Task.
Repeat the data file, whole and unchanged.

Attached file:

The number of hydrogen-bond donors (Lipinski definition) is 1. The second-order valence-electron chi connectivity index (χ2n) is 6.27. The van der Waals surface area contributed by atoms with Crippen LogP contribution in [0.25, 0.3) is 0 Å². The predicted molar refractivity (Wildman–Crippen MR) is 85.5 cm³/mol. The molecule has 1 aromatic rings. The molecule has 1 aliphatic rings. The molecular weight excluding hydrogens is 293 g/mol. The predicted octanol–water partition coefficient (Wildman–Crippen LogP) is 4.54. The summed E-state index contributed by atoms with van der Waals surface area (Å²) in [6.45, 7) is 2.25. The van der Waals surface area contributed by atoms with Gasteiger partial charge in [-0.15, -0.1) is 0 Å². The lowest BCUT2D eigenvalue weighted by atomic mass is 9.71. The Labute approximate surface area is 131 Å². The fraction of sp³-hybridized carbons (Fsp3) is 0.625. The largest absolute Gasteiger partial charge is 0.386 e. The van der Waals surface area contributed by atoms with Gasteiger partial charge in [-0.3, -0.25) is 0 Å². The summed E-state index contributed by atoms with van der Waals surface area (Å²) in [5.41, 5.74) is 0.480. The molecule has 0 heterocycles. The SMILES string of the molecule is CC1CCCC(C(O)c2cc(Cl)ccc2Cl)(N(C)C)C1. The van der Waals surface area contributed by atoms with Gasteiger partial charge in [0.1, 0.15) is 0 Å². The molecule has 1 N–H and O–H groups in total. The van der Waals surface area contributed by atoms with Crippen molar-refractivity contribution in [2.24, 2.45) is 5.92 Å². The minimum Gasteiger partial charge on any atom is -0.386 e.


The number of hydrogen-bond donors (Lipinski definition) is 1. The second-order valence-electron chi connectivity index (χ2n) is 6.27. The van der Waals surface area contributed by atoms with Crippen LogP contribution in [0.25, 0.3) is 0 Å². The predicted molar refractivity (Wildman–Crippen MR) is 85.5 cm³/mol. The molecule has 1 aromatic rings. The molecule has 1 aliphatic rings. The molecular weight excluding hydrogens is 293 g/mol. The predicted octanol–water partition coefficient (Wildman–Crippen LogP) is 4.54. The summed E-state index contributed by atoms with van der Waals surface area (Å²) in [6.45, 7) is 2.25. The van der Waals surface area contributed by atoms with Gasteiger partial charge in [-0.15, -0.1) is 0 Å². The lowest BCUT2D eigenvalue weighted by atomic mass is 9.71. The Labute approximate surface area is 131 Å². The fraction of sp³-hybridized carbons (Fsp3) is 0.625. The largest absolute Gasteiger partial charge is 0.386 e. The van der Waals surface area contributed by atoms with Gasteiger partial charge in [-0.3, -0.25) is 0 Å². The summed E-state index contributed by atoms with van der Waals surface area (Å²) in [5.41, 5.74) is 0.480. The molecule has 0 heterocycles. The SMILES string of the molecule is CC1CCCC(C(O)c2cc(Cl)ccc2Cl)(N(C)C)C1. The van der Waals surface area contributed by atoms with Gasteiger partial charge in [0.1, 0.15) is 0 Å². The molecule has 1 N–H and O–H groups in total. The van der Waals surface area contributed by atoms with Crippen molar-refractivity contribution in [2.24, 2.45) is 5.92 Å². The minimum Gasteiger partial charge on any atom is -0.386 e.